Kenyan application developers seeking funding to roll out their business by partnering with international financiers are missing out for failing to meet the minimum financial threshold.
While global financiers are said to be ready and willing to put their money in Kenya's growing application and software development business, the small-scale nature of most investors makes it uneconomical for global funds to stream in.
"There is a mismatch in that our entrepreneurs ask for too little, in comparison with what potential venture capitalists and angel investors are willing to put in. We are talking about groups that are ready to invest a minimum of $500,000 (Sh42.5 million)," says Mr John Kieti, m:Lab manager.
The funding needs of an average local start-up are put at between Sh1 million and Sh2 million. This amount, says Mr Kieti, would make a high-threshold investor turn away from investing as it does not make financial sense.
m:Lab is one of the over five hubs in the city that offers incubation, training and mentorship to start-up technology firms in the country. It also organises the PivotEast mobile competition and conference that seeks to promote mobile technology innovation in East Africa.
The annual event attracts visitors from around the world who are interested in sampling what the East African technology industry has to offer. They also come to fish for investment opportunities.
"It is at such events that investors scout for potential projects that they would like to invest in," says Mr Kieti.
Tragically, local investors are not willing to put their money on technology, but rather in brick and mortar, which they say is more "real" and the returns are "tangible."
Banks are also not willing to finance such ventures, given that they mainly fund businesses that are already in operation and are backed by tangible security.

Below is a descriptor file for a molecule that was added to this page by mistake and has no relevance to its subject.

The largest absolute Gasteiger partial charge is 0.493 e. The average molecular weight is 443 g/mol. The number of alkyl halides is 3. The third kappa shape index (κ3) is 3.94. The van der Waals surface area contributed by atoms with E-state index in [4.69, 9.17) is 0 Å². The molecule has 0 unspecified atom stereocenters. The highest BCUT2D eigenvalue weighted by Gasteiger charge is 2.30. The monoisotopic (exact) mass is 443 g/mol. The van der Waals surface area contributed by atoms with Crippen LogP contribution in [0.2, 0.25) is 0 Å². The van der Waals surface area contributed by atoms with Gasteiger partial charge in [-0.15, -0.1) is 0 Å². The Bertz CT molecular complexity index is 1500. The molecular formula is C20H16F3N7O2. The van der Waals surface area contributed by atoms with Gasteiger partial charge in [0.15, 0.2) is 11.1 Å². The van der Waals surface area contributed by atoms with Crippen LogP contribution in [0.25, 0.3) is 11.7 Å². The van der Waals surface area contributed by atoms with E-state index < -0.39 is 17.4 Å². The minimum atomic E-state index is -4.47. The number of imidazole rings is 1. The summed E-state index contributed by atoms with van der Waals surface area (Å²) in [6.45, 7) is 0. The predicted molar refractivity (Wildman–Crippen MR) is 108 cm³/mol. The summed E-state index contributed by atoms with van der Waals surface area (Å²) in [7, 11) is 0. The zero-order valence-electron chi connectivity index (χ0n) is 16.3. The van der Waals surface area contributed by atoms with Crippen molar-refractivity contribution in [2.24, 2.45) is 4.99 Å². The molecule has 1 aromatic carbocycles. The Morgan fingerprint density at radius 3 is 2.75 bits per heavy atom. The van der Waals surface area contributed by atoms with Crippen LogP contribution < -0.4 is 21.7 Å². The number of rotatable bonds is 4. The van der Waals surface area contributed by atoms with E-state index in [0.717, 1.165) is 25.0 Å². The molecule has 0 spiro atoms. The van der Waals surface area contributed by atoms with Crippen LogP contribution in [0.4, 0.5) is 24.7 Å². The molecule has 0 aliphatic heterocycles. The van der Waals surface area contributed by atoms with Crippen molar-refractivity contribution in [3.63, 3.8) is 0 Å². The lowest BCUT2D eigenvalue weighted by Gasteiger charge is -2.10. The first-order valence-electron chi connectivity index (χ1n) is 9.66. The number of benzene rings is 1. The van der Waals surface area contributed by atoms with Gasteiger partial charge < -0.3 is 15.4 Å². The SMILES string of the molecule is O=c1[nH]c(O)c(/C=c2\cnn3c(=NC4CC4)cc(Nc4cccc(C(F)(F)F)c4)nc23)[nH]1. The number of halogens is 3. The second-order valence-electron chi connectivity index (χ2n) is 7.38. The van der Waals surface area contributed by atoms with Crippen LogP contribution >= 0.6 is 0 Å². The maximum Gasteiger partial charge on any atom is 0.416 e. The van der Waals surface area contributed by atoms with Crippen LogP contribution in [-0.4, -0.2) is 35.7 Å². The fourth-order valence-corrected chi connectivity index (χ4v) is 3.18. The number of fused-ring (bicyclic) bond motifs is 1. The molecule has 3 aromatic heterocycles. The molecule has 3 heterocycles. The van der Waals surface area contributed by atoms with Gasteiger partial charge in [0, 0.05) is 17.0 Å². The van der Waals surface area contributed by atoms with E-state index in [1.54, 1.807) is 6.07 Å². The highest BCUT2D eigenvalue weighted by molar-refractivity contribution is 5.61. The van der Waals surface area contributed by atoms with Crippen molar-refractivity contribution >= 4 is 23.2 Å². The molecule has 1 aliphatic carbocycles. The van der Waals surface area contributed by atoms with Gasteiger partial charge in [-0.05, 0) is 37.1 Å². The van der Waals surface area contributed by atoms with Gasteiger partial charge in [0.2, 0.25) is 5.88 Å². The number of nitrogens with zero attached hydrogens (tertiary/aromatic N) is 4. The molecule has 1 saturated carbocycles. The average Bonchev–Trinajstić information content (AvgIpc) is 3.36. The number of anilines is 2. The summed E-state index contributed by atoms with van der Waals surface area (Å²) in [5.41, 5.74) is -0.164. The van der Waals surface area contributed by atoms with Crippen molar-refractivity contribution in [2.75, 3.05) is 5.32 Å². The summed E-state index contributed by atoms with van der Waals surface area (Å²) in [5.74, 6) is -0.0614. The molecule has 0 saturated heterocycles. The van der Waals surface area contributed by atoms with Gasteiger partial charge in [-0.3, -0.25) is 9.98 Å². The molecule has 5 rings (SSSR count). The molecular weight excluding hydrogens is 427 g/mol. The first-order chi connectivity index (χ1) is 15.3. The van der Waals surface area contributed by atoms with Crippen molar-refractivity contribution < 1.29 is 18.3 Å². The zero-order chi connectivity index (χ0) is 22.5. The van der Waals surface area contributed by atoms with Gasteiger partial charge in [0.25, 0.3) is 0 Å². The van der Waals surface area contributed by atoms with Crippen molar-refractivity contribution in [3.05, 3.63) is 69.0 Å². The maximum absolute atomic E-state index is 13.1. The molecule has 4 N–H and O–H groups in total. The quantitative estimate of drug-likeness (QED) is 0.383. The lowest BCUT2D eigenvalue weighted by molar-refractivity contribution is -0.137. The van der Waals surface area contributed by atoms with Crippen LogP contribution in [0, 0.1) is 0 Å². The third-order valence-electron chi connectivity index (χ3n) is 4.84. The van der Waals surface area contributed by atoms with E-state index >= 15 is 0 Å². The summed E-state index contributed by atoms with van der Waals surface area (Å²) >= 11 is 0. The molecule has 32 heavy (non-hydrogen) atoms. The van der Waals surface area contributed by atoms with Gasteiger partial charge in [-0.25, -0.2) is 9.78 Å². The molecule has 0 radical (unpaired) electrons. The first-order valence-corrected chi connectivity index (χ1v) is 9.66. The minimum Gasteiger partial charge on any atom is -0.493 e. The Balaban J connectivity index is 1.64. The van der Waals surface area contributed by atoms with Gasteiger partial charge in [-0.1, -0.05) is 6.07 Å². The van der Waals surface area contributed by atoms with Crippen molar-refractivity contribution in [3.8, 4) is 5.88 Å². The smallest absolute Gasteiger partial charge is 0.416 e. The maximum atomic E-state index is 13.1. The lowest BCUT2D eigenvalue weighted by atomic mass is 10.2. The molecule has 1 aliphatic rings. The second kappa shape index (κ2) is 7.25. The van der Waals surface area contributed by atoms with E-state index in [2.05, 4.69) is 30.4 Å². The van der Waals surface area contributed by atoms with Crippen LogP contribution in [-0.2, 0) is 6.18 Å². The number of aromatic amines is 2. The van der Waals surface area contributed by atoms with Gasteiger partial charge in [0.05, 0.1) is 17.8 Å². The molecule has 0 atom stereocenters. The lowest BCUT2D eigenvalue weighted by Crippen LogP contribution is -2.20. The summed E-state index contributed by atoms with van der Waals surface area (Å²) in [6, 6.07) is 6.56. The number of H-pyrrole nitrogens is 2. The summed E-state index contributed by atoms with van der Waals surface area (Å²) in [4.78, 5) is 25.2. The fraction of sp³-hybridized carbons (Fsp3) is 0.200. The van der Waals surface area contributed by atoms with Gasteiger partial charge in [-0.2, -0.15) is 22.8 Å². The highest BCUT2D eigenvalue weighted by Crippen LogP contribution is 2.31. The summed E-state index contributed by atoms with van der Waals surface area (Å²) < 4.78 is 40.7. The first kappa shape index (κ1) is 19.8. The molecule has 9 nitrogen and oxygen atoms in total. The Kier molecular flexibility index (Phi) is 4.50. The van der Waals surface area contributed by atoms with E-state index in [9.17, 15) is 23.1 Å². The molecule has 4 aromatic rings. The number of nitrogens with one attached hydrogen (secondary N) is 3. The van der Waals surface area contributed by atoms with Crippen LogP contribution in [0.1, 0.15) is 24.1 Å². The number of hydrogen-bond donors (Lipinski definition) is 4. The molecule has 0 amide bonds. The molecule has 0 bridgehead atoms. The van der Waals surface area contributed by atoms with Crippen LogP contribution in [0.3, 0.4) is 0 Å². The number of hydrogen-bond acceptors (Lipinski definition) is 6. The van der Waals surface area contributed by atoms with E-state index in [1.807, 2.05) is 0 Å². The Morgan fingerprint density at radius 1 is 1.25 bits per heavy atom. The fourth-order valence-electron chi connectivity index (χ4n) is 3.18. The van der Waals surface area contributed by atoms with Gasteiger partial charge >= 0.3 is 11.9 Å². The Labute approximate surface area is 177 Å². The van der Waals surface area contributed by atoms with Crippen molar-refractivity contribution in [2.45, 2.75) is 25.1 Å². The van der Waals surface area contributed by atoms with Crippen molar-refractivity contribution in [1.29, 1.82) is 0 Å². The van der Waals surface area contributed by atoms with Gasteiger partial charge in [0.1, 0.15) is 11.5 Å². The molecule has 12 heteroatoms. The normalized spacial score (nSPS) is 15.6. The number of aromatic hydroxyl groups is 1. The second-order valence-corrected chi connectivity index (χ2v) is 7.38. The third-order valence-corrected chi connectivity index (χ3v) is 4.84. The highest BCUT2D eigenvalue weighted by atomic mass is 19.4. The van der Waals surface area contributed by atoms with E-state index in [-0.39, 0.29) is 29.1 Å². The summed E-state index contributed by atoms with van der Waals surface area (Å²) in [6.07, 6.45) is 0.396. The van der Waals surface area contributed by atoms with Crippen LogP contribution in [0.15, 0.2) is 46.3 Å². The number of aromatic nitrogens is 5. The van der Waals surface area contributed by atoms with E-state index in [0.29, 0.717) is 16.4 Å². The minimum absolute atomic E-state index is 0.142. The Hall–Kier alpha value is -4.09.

"Many business owners in this industry struggle to access the capital required to step up their ventures as they do not have the collateral and track record required to secure finance with traditional institutions," says Mr Rishi Khubchandani, general manager of GroFin Kenya, an investment company.
But there is also the issue of whether being a good application or software developer translates to being a good entrepreneur.
"Even if they are backed with the necessary finance, they often lack the education, skills and access to information required to turn their entrepreneurial spirit into bankable project ideas," Mr Khubchandani says.
Ms Hilda Moraa, a team member at Weza Tele -- a local start-up, advises entrepreneurs not to look for funding if they are still at the discovery stage of their idea.
"You are looking at people who are willing to invest their resources in you, and your company; (therefore) you need to have an action plan first," she says.
She advises start-ups to "work on the product first before looking for someone to invest in them."
There are several investment companies in the region that local entrepreneurs can tap into. They include GroFin, Fanisi, InvestQ and Capital Investments.